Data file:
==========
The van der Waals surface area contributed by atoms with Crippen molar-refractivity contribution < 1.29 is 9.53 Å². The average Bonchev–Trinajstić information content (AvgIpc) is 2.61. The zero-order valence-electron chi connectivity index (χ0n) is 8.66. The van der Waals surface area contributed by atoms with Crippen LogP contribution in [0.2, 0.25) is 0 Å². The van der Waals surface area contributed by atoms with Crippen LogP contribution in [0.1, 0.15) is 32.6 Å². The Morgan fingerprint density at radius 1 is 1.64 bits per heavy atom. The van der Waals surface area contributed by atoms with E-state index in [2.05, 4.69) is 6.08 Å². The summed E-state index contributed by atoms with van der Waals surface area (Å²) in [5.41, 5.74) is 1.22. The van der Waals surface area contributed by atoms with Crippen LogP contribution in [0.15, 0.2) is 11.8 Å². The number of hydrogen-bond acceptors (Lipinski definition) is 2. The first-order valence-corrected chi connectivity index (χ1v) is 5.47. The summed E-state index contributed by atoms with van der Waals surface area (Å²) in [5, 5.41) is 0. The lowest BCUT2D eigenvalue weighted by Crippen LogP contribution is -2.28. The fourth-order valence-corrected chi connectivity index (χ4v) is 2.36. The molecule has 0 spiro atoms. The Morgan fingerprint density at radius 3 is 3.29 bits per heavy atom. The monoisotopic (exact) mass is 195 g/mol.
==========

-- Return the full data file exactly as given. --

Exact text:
The van der Waals surface area contributed by atoms with Crippen molar-refractivity contribution < 1.29 is 9.53 Å². The average Bonchev–Trinajstić information content (AvgIpc) is 2.61. The zero-order valence-electron chi connectivity index (χ0n) is 8.66. The van der Waals surface area contributed by atoms with Crippen LogP contribution in [0.2, 0.25) is 0 Å². The van der Waals surface area contributed by atoms with Crippen LogP contribution in [0.1, 0.15) is 32.6 Å². The Morgan fingerprint density at radius 1 is 1.64 bits per heavy atom. The van der Waals surface area contributed by atoms with E-state index in [2.05, 4.69) is 6.08 Å². The summed E-state index contributed by atoms with van der Waals surface area (Å²) in [5.41, 5.74) is 1.22. The van der Waals surface area contributed by atoms with Crippen LogP contribution in [0.15, 0.2) is 11.8 Å². The number of hydrogen-bond acceptors (Lipinski definition) is 2. The first-order valence-corrected chi connectivity index (χ1v) is 5.47. The summed E-state index contributed by atoms with van der Waals surface area (Å²) in [5, 5.41) is 0. The lowest BCUT2D eigenvalue weighted by Crippen LogP contribution is -2.28. The fourth-order valence-corrected chi connectivity index (χ4v) is 2.36. The molecule has 0 spiro atoms. The Morgan fingerprint density at radius 3 is 3.29 bits per heavy atom. The monoisotopic (exact) mass is 195 g/mol.